New evidence of Americans’ financial fragility

New evidence of Americans’ financial fragility

Unfortunately, Americans have always been terrible at saving: There have been lots of surveys and statistics that have proven this through the years. But a new survey provides evidence that not only do many people not have any emergency savings on hand, they don’t even have a Plan B – no credit, no family to rely on, no belongings to pawn. They are the “financially fragile.” I went on The Takeaway this morning to discuss—listen here.

A new paper, published by the National Bureau of Economic Research, asked respondents this question: “How confident are you that you could come up with $2,000 if an unexpected need arose within the next month?” Even with such open-ended wording, half of Americans said that they would probably not or certainly not be able to cope with a sudden $2,000 emergency.

The study’s authors – Annamaria Lusardi of the George Washington School of Business, Daniel J. Schneider of Princeton, and Peter Tufano of Harvard Business School – then asked a follow-up question to those who said they could get the funds. “If you were to face a $2,000 unexpected expense in the next month, how would you get the funds you need?” Respondents could choose up to three options from a list of 14, grouped into categories like “savings” and “sell my possessions.” The majority of people would rely on savings, but 34% would borrow from family or friends, 30% would rely on credit, and 11% would rely on alternative credit such as payday loans. (The percentages add up to more than 100 because respondents could choose more than one option.)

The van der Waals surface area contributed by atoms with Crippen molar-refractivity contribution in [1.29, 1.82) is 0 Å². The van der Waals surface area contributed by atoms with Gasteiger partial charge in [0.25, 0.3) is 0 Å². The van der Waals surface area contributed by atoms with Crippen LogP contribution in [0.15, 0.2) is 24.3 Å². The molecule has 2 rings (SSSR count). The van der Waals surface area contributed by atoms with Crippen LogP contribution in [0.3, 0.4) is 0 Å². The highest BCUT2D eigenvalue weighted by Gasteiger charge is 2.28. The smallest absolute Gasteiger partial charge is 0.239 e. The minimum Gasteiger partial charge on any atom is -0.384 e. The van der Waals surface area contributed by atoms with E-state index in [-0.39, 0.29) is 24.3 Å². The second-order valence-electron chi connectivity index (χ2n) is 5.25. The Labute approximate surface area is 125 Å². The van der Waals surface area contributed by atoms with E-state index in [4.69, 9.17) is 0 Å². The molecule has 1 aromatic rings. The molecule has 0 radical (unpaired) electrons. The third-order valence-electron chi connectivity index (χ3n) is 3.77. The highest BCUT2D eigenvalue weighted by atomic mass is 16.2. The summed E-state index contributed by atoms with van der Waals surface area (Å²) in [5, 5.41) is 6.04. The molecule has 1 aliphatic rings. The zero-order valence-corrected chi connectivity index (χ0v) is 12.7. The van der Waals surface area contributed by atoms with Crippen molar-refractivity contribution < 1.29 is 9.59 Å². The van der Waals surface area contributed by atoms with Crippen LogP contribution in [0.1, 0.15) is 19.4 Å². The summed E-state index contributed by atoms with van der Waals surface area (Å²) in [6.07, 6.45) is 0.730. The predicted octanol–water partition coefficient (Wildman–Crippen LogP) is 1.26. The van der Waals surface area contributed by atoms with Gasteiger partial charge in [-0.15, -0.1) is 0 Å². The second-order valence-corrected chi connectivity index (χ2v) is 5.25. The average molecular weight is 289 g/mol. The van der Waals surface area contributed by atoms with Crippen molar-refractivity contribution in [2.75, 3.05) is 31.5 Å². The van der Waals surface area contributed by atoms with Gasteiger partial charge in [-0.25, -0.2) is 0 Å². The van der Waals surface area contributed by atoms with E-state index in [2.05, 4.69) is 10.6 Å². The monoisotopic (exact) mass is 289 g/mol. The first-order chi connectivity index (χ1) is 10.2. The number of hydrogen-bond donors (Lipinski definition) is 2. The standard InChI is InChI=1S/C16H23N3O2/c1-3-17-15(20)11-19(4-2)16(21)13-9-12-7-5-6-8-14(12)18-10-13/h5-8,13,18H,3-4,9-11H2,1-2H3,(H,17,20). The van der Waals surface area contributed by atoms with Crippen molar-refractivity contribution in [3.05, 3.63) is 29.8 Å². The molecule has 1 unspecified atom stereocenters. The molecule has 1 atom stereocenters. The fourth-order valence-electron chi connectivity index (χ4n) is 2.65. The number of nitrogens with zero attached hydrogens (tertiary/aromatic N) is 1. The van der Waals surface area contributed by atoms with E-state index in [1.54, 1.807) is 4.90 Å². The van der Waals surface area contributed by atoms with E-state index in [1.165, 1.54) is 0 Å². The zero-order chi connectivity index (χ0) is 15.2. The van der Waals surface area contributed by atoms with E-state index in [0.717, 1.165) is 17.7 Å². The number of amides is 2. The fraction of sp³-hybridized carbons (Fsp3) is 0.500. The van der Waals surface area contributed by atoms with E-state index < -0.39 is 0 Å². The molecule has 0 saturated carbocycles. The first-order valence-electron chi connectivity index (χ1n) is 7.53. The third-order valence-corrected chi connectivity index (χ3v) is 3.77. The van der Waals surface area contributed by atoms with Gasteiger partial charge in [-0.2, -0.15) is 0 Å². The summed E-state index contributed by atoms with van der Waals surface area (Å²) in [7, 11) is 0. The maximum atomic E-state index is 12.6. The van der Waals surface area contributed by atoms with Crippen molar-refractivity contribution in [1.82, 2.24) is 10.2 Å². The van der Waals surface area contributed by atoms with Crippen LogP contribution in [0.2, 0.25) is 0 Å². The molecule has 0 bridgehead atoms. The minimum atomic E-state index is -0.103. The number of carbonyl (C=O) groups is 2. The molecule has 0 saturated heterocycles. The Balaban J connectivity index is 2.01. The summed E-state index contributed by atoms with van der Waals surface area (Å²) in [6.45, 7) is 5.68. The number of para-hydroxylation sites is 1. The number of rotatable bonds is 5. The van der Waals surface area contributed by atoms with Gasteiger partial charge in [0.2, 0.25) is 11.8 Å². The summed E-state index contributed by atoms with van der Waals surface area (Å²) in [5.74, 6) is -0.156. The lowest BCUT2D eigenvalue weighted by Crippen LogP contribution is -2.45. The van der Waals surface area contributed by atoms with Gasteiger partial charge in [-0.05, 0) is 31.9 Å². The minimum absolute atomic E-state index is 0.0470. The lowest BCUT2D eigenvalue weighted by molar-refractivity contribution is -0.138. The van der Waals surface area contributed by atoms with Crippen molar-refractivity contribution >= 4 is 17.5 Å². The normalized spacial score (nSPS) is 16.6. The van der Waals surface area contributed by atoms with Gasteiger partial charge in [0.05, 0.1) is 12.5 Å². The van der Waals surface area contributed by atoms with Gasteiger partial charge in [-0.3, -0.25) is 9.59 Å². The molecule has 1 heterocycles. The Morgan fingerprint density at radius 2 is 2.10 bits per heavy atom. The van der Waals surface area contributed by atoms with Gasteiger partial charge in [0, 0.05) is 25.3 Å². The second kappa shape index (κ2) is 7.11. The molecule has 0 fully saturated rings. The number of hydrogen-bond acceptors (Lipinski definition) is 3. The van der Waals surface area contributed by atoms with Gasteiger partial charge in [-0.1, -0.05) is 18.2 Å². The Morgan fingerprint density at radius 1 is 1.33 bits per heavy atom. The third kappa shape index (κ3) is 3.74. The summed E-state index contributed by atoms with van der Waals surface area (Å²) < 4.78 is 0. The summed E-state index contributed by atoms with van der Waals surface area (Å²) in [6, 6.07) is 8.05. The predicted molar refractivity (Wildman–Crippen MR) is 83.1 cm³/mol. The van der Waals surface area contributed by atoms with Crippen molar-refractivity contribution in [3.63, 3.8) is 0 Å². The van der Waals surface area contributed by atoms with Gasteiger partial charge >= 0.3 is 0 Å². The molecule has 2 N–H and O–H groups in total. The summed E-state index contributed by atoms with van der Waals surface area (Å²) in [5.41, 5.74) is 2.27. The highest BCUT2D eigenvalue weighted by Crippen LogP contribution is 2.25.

If we learned one thing from the recent recession and the era of sky-high unemployment, it’s that the standard advice is no joke: People need to build up enough savings so they can cover at least three months of expenses in case of an emergency. It’s always been discouraging to hear how few people actually do that. (Hey, you: Start today!) But it’s downright scary to think that not only are Americans not able to save enough cash to cover unexpected car trouble or a sudden medical expense – they don’t even have a safety net to catch them if they fall.

Could you raise $2,000 in 30 days to cover an emergency? How would you come up with the money?

emergency emergency fund national bureau of economic research savings the takeaway

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